How dare she!
Elizabeth Edwards has an opinion, and it differs from that of her husband. Commence pearl clutching.
At least, that's what you might think based on the headline and tone of the story about Elizabeth Edwards's extremist opinion that gays and lesbians ought to be able to get married like everyone else.
Look at the headline: Elizabeth Edwards strays on gay marriage
The use of the word "strays" there is the real issue, because used in such proximity to marriage, it hints at betrayal, unfaithfulness, adultery. But let me give the headline writer the benefit of the doubt and say that (likely) he had no ill intent in the choice of the word. It's still a problem, because it insists that the wives of candidates share the policy positions of their husbands, and that any deviation will be pointed out and punished, even though disagreement is an integral part of any long term relationship. What couples don't disagree on some things? Scary ones--the kind who wear matching jogging suits to CostCo, the soulless pods from suburban sitcoms, that's who.
Now the tone of the article hints at the possibility that this would be damaging to John Edwards's chances at the nomination (though I think his recent fundraising troubles are more problematic), but it does so through the filter of Elizabeth Edwards putting him in a tight spot, policy-wise, as though John will either have to repudiate his wife or change his position.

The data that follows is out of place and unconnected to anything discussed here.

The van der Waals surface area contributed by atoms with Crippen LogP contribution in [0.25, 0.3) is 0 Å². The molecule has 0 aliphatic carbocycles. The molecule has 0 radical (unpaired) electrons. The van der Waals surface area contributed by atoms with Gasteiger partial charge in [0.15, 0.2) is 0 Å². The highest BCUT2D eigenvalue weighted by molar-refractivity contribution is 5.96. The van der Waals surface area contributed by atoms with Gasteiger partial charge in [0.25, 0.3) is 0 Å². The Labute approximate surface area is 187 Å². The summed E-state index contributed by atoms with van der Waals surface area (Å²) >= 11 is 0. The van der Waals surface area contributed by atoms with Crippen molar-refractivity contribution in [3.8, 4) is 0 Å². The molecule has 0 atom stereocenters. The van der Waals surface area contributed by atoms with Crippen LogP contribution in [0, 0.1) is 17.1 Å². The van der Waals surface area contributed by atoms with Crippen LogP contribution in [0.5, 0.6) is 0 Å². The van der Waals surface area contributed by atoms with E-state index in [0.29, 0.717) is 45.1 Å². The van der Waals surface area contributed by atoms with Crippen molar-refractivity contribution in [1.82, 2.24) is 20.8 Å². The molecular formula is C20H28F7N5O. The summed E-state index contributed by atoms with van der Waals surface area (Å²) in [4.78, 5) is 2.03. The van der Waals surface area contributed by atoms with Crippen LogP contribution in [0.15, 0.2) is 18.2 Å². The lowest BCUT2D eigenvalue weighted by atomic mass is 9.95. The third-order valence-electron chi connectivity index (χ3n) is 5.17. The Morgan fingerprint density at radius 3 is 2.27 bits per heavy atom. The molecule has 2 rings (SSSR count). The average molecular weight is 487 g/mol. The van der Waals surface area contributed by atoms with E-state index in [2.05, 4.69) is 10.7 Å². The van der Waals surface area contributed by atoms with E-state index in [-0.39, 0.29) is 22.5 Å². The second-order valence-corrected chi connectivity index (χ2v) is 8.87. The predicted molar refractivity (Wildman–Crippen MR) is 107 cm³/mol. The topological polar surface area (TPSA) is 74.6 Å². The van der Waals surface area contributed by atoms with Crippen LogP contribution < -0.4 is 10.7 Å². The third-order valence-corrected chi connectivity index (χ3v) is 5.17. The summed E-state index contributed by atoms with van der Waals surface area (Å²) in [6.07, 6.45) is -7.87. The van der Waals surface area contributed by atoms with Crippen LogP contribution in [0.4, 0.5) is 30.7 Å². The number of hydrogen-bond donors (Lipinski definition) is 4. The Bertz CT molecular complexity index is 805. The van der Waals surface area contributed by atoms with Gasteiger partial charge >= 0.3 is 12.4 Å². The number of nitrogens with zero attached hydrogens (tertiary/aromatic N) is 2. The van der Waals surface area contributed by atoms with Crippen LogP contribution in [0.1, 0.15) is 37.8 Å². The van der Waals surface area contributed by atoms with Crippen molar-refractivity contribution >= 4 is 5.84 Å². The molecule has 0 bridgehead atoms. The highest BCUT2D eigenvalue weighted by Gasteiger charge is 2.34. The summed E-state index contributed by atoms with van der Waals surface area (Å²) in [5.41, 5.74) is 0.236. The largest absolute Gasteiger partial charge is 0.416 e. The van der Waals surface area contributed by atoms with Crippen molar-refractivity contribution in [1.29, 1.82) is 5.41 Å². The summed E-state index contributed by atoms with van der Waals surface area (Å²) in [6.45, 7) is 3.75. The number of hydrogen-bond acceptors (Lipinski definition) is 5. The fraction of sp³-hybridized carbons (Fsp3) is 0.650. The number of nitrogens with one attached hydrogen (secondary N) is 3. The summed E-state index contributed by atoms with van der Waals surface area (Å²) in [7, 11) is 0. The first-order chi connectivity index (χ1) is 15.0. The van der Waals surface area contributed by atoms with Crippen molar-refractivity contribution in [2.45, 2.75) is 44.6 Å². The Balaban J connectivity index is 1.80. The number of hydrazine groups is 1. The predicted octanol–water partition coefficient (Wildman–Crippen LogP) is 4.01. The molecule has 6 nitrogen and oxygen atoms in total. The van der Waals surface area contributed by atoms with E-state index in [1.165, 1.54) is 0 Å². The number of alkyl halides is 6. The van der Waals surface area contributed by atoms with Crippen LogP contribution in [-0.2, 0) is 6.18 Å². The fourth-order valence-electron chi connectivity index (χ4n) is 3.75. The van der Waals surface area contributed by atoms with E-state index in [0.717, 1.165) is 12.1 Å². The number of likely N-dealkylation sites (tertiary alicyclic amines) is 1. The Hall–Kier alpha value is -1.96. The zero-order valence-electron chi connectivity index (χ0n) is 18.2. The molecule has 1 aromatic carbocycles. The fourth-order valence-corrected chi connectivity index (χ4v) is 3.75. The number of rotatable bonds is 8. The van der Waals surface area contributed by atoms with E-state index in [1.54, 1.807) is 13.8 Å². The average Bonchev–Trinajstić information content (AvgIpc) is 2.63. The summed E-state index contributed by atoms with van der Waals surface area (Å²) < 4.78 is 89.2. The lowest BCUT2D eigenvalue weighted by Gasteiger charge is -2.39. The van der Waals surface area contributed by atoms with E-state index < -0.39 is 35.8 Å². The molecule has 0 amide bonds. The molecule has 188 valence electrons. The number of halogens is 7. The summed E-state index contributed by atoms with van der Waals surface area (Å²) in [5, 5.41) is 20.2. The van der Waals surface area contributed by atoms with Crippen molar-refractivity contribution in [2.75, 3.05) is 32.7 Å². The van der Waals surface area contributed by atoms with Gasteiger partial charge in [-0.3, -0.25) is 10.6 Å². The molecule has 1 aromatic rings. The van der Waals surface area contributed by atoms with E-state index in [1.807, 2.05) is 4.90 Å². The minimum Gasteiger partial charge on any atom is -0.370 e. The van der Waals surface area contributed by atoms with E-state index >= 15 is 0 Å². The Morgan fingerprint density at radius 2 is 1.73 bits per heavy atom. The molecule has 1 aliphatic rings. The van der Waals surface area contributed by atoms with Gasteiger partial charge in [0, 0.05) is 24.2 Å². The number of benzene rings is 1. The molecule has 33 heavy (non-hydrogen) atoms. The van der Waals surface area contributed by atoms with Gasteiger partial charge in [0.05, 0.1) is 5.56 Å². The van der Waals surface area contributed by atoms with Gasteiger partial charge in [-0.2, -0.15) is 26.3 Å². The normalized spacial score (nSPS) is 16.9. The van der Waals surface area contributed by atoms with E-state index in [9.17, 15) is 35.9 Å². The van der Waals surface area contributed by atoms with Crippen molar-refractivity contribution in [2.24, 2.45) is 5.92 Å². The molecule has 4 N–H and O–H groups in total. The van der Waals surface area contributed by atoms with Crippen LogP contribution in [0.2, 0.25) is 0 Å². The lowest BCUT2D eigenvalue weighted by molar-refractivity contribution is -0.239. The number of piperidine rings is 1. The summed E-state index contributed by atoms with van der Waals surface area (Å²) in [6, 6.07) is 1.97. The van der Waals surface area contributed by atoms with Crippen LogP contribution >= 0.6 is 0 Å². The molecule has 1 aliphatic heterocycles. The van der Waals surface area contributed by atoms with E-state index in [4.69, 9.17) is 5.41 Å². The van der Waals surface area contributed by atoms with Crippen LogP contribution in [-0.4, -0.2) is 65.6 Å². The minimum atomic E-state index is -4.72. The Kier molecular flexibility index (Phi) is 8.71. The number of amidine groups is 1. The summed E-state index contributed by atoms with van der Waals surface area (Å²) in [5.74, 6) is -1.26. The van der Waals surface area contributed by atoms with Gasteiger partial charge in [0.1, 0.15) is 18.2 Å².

I wonder how the press would spin it if Bill and Hillary Clinton had that kind of disagreement while she's the candidate and he's the spouse? I can see Chris Matthews now, spittle spewing from his piehole in orgasmic splendor as he waxes about how Hillary can't possibly recover from a disagreement with her husband, because he's the Big Dog and she's a harpy with a voice "like fingernails on a blackboard."
It's still all about the gender. The wife's place on the campaign trail is to repeat her husband's opinions and never have any of her own, according to our media, and heaven help her if she "strays."